“How did you get started as a freelancer?” is the most common question I’ve gotten in the last 10 years, and it’s a great one.
There are an infinite number of ways you can get started, and everyone’s story is different. But in case it helps you, or any fledgling freelancers you may know, here’s how I got started and how I continue to build.
My Sneaky Plan
I knew a year or two before taking the plunge that I couldn’t take being an employee anymore. At the time, I was a software and training consultant on the road.
I opted to skip all of the usual fretting and worrying about how to start a new business, how to keep money coming in without a regular paycheck, how to reposition myself in the marketplace, and how to find new clients. Fear and worry are a waste of time. I took the quickest route I could think of.
My brilliant idea was to pick one potential client and sneak up on them. And that’s what I did.
Client #1: They Thought They Were Getting an Intern
I started by finding a certificate program at a local college that included an internship requirement. It was a mostly-online program that took a little over a year, and I completed it in my spare time while traveling for work. I already had plenty of degrees and certificates and experience, so I didn’t need the classes or the certificate. They were fine, but not necessary. The key was the internship.
My strategy was to leverage my well-connected instructors to get into the door of an unsuspecting company that thought it was just getting a contract, freelance intern.
It worked like a charm. As soon as I was approved to find an internship, which was my responsibility to find, I put just one feeler into my network asking for what I wanted. And a connection of one of those well-connected instructors came through.
Within two hours I was communicating with a woman looking for an intern to do instructional design work. She immediately took me on at the “intern” rate, but within a week or two, as soon as I’d finished my first assignment, she took me up to the full rate. I contracted from her for several years. All of those projects were for instructor-led-training.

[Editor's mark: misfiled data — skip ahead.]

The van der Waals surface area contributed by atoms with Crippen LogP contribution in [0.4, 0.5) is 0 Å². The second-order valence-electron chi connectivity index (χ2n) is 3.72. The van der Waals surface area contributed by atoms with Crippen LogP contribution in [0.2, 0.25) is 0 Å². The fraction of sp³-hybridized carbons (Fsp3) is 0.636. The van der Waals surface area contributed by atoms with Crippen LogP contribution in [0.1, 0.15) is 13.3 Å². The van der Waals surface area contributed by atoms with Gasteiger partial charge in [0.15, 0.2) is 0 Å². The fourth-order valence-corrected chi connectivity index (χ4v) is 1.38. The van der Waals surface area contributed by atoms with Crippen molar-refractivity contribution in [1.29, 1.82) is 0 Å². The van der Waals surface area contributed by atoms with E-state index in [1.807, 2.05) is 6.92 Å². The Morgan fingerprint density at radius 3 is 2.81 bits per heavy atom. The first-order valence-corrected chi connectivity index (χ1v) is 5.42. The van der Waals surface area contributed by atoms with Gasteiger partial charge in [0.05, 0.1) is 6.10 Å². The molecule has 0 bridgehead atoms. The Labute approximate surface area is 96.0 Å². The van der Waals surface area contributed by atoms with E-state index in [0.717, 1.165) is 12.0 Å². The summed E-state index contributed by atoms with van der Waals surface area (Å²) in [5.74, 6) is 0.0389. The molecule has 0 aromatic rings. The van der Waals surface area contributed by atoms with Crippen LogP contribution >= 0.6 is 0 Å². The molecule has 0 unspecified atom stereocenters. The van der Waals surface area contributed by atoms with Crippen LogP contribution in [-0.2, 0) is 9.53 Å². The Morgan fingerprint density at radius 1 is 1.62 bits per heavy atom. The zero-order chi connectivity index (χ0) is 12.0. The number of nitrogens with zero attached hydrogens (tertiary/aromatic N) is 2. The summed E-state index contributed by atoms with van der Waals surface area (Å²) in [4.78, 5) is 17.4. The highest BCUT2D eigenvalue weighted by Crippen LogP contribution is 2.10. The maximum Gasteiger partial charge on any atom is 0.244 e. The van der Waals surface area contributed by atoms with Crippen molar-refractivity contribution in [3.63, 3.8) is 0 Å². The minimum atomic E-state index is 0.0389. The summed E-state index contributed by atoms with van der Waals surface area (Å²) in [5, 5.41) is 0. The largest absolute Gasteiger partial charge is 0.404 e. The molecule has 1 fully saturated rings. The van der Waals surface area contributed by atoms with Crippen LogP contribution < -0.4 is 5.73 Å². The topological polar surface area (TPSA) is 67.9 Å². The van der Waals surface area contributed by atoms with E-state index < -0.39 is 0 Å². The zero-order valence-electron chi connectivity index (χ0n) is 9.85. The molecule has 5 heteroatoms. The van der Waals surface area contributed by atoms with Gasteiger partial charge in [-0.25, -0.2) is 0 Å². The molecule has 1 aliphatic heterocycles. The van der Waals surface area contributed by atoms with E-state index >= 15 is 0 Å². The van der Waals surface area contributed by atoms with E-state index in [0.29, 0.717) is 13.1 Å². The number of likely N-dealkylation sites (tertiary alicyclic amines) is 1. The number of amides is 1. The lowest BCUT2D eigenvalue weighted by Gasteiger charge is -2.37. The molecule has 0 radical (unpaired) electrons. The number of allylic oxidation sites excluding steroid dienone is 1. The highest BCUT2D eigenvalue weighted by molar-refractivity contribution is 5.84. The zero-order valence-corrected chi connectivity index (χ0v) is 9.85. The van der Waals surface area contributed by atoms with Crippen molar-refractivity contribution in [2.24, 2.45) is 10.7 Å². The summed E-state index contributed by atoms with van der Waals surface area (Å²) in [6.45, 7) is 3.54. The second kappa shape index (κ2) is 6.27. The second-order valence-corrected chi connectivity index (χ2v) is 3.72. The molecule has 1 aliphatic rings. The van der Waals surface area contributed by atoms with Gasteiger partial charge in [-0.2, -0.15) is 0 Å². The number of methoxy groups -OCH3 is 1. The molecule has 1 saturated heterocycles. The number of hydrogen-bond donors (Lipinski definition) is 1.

Client #2: I Built It and They Came
When I decided to transition to e-learning I learned as much as I possibly could about it, invested in the tools, learned the tools, and ever-so-casually mentioned to everyone I talked to that I was now doing e-learning. Within three weeks I got a call from a large company asking if I was available for some e-learning projects, and they’ve kept me busy ever since.
Client #3: Expanding Through Volunteering
As busy as I was, I knew I had to develop more clients over time. So I decided to find a large nonprofit and volunteer my services to design and develop whatever e-learning they might need. They were thrilled. Unfortunately, I’m still waiting for their content several years later – but they stay in touch and are very sweet and always thank me for helping and being on the team. They just can’t get it together.
In the meantime, one of their directors moved to a different nonprofit. I made the same volunteer offer at the new place, and she said she’d let me know if they ever decided to start doing e-learning. A few weeks later she called and said they’d decided and that they’d like me to work on contract. They’ve kept me busy for the last few years, too.
Clients #4 and Beyond
Others have become clients just by sitting next to me at a conference and asking for my card, seeing me on LinkedIn and contacting me to do work (this happens quite a bit), and by word of mouth from current clients.
And just today I may have a new one who saw my work in the Articulate E-Learning Heroes Challenges that David Anderson puts together. (The flowers are on the way!)
You’ll notice I do no advertising or marketing or promotion, other than getting myself out there a little bit and doing some minor networking in ways that are very natural – including some blogging and tweeting. I put far more of my energy into learning more and doing the best work I can, and everything else just flows.
But if you’re a natural salesperson and joyful networker – great! My advice is to stick with the approach that feels most natural for you, because that’s the right one.
So that’s how I got started, and that’s how I keep cruising along.
If you’re a current or future freelancer, does any of that help or give you new ideas?